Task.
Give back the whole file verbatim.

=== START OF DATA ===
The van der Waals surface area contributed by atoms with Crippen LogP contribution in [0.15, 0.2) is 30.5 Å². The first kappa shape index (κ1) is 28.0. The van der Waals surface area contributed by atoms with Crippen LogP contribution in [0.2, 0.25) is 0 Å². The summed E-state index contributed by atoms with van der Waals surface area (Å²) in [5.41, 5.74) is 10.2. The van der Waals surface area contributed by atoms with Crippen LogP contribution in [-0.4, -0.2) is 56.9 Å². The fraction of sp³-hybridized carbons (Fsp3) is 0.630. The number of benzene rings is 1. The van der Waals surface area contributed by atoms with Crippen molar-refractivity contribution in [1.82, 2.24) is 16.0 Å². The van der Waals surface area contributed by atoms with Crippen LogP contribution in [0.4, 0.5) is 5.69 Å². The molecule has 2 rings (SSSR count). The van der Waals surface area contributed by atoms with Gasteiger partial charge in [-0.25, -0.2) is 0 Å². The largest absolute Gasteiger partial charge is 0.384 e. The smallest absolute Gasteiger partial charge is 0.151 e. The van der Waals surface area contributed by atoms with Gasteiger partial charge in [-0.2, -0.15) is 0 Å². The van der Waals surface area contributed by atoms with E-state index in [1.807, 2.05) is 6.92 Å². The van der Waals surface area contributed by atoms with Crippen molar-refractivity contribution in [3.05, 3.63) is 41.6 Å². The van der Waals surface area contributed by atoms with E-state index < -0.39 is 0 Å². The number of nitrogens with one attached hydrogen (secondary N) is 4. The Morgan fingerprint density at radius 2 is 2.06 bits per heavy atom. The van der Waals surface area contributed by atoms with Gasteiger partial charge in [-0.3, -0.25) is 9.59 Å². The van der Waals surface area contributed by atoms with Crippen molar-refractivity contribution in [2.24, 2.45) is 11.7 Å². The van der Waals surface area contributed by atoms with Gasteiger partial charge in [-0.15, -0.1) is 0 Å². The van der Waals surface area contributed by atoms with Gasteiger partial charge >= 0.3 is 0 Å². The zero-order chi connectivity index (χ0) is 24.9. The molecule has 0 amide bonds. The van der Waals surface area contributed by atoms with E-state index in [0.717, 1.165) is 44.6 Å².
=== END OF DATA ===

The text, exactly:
The van der Waals surface area contributed by atoms with Crippen LogP contribution in [0.15, 0.2) is 30.5 Å². The first kappa shape index (κ1) is 28.0. The van der Waals surface area contributed by atoms with Crippen LogP contribution in [0.2, 0.25) is 0 Å². The summed E-state index contributed by atoms with van der Waals surface area (Å²) in [5.41, 5.74) is 10.2. The van der Waals surface area contributed by atoms with Crippen LogP contribution in [-0.4, -0.2) is 56.9 Å². The fraction of sp³-hybridized carbons (Fsp3) is 0.630. The number of benzene rings is 1. The van der Waals surface area contributed by atoms with Crippen molar-refractivity contribution in [1.82, 2.24) is 16.0 Å². The van der Waals surface area contributed by atoms with Crippen LogP contribution in [0.4, 0.5) is 5.69 Å². The molecule has 2 rings (SSSR count). The van der Waals surface area contributed by atoms with Gasteiger partial charge in [-0.25, -0.2) is 0 Å². The largest absolute Gasteiger partial charge is 0.384 e. The smallest absolute Gasteiger partial charge is 0.151 e. The van der Waals surface area contributed by atoms with Gasteiger partial charge in [-0.2, -0.15) is 0 Å². The van der Waals surface area contributed by atoms with E-state index in [1.807, 2.05) is 6.92 Å². The van der Waals surface area contributed by atoms with Crippen molar-refractivity contribution in [3.05, 3.63) is 41.6 Å². The van der Waals surface area contributed by atoms with E-state index < -0.39 is 0 Å². The number of nitrogens with one attached hydrogen (secondary N) is 4. The Morgan fingerprint density at radius 2 is 2.06 bits per heavy atom. The van der Waals surface area contributed by atoms with Gasteiger partial charge in [-0.3, -0.25) is 9.59 Å². The van der Waals surface area contributed by atoms with Crippen molar-refractivity contribution in [2.24, 2.45) is 11.7 Å². The van der Waals surface area contributed by atoms with Gasteiger partial charge in [-0.15, -0.1) is 0 Å². The van der Waals surface area contributed by atoms with Gasteiger partial charge >= 0.3 is 0 Å². The zero-order chi connectivity index (χ0) is 24.9. The molecule has 0 amide bonds. The van der Waals surface area contributed by atoms with E-state index in [0.717, 1.165) is 44.6 Å².